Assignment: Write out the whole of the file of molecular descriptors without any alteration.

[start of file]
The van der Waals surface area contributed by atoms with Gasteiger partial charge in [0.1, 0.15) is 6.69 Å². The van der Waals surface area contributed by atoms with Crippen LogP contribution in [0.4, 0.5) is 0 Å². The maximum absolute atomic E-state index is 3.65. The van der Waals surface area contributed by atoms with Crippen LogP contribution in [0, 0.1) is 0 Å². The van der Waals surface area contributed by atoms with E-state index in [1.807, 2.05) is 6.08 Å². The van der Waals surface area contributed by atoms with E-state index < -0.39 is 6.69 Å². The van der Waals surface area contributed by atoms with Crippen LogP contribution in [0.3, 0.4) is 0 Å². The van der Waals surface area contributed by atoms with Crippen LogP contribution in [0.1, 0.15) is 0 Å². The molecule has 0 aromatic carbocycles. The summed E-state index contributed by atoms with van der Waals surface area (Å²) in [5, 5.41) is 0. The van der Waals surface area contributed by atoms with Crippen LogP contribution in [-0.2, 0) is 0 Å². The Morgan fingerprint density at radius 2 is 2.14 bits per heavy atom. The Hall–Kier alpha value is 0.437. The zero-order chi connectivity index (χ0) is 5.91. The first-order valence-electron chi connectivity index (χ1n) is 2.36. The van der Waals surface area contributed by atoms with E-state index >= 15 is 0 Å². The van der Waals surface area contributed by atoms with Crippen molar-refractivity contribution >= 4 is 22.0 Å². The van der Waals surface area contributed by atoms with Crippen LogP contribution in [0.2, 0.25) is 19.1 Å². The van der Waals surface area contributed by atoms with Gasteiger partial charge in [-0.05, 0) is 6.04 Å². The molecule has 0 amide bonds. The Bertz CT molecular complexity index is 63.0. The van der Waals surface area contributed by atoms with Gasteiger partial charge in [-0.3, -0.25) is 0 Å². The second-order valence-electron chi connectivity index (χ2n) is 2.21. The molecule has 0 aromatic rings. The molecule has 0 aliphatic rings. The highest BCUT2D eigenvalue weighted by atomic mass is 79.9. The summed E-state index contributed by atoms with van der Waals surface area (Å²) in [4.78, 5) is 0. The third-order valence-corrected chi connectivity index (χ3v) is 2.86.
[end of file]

The van der Waals surface area contributed by atoms with Gasteiger partial charge in [0.1, 0.15) is 6.69 Å². The van der Waals surface area contributed by atoms with Crippen LogP contribution in [0.4, 0.5) is 0 Å². The maximum absolute atomic E-state index is 3.65. The van der Waals surface area contributed by atoms with Crippen LogP contribution in [0, 0.1) is 0 Å². The van der Waals surface area contributed by atoms with E-state index in [1.807, 2.05) is 6.08 Å². The van der Waals surface area contributed by atoms with E-state index < -0.39 is 6.69 Å². The van der Waals surface area contributed by atoms with Crippen LogP contribution in [0.3, 0.4) is 0 Å². The van der Waals surface area contributed by atoms with Crippen LogP contribution in [0.1, 0.15) is 0 Å². The molecule has 0 aromatic carbocycles. The summed E-state index contributed by atoms with van der Waals surface area (Å²) in [5, 5.41) is 0. The van der Waals surface area contributed by atoms with Crippen LogP contribution in [-0.2, 0) is 0 Å². The Morgan fingerprint density at radius 2 is 2.14 bits per heavy atom. The Hall–Kier alpha value is 0.437. The zero-order chi connectivity index (χ0) is 5.91. The first-order valence-electron chi connectivity index (χ1n) is 2.36. The van der Waals surface area contributed by atoms with E-state index >= 15 is 0 Å². The van der Waals surface area contributed by atoms with Crippen molar-refractivity contribution >= 4 is 22.0 Å². The van der Waals surface area contributed by atoms with Crippen LogP contribution in [0.2, 0.25) is 19.1 Å². The van der Waals surface area contributed by atoms with Gasteiger partial charge in [-0.05, 0) is 6.04 Å². The molecule has 0 amide bonds. The Bertz CT molecular complexity index is 63.0. The van der Waals surface area contributed by atoms with Gasteiger partial charge in [-0.3, -0.25) is 0 Å². The second-order valence-electron chi connectivity index (χ2n) is 2.21. The molecule has 0 aromatic rings. The molecule has 0 aliphatic rings. The highest BCUT2D eigenvalue weighted by atomic mass is 79.9. The summed E-state index contributed by atoms with van der Waals surface area (Å²) in [4.78, 5) is 0. The third-order valence-corrected chi connectivity index (χ3v) is 2.86.